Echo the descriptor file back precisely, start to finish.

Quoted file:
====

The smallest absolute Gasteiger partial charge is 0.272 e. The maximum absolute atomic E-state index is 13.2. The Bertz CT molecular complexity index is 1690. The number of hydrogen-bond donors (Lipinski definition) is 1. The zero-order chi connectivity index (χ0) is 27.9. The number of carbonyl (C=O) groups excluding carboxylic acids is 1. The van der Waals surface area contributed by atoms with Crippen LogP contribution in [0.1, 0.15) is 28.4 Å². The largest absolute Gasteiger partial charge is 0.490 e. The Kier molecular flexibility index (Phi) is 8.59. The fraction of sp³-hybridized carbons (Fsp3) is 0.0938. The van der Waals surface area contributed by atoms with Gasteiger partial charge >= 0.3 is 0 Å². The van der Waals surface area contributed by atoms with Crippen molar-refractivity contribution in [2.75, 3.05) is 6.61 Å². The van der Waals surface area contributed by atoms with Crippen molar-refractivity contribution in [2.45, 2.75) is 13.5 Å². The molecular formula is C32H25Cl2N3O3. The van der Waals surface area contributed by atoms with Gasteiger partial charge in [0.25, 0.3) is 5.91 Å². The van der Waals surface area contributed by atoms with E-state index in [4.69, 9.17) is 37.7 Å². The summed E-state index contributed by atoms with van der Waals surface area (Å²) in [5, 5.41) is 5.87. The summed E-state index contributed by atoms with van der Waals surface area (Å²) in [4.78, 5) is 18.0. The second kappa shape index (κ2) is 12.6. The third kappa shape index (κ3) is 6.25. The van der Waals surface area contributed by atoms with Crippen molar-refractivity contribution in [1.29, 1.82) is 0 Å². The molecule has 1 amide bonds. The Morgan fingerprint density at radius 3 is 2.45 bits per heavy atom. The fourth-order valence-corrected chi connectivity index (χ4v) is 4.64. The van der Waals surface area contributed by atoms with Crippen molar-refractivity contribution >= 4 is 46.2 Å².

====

The smallest absolute Gasteiger partial charge is 0.272 e. The maximum absolute atomic E-state index is 13.2. The Bertz CT molecular complexity index is 1690. The number of hydrogen-bond donors (Lipinski definition) is 1. The zero-order chi connectivity index (χ0) is 27.9. The number of carbonyl (C=O) groups excluding carboxylic acids is 1. The van der Waals surface area contributed by atoms with Crippen LogP contribution in [0.1, 0.15) is 28.4 Å². The largest absolute Gasteiger partial charge is 0.490 e. The Kier molecular flexibility index (Phi) is 8.59. The fraction of sp³-hybridized carbons (Fsp3) is 0.0938. The van der Waals surface area contributed by atoms with Gasteiger partial charge >= 0.3 is 0 Å². The van der Waals surface area contributed by atoms with Crippen molar-refractivity contribution in [2.75, 3.05) is 6.61 Å². The van der Waals surface area contributed by atoms with Crippen molar-refractivity contribution in [2.45, 2.75) is 13.5 Å². The molecular formula is C32H25Cl2N3O3. The van der Waals surface area contributed by atoms with Gasteiger partial charge in [0.25, 0.3) is 5.91 Å². The van der Waals surface area contributed by atoms with E-state index in [4.69, 9.17) is 37.7 Å². The summed E-state index contributed by atoms with van der Waals surface area (Å²) in [5, 5.41) is 5.87. The summed E-state index contributed by atoms with van der Waals surface area (Å²) in [4.78, 5) is 18.0. The second kappa shape index (κ2) is 12.6. The third kappa shape index (κ3) is 6.25. The van der Waals surface area contributed by atoms with Crippen molar-refractivity contribution in [1.29, 1.82) is 0 Å². The molecule has 1 amide bonds. The Morgan fingerprint density at radius 3 is 2.45 bits per heavy atom. The fourth-order valence-corrected chi connectivity index (χ4v) is 4.64. The van der Waals surface area contributed by atoms with Crippen molar-refractivity contribution >= 4 is 46.2 Å².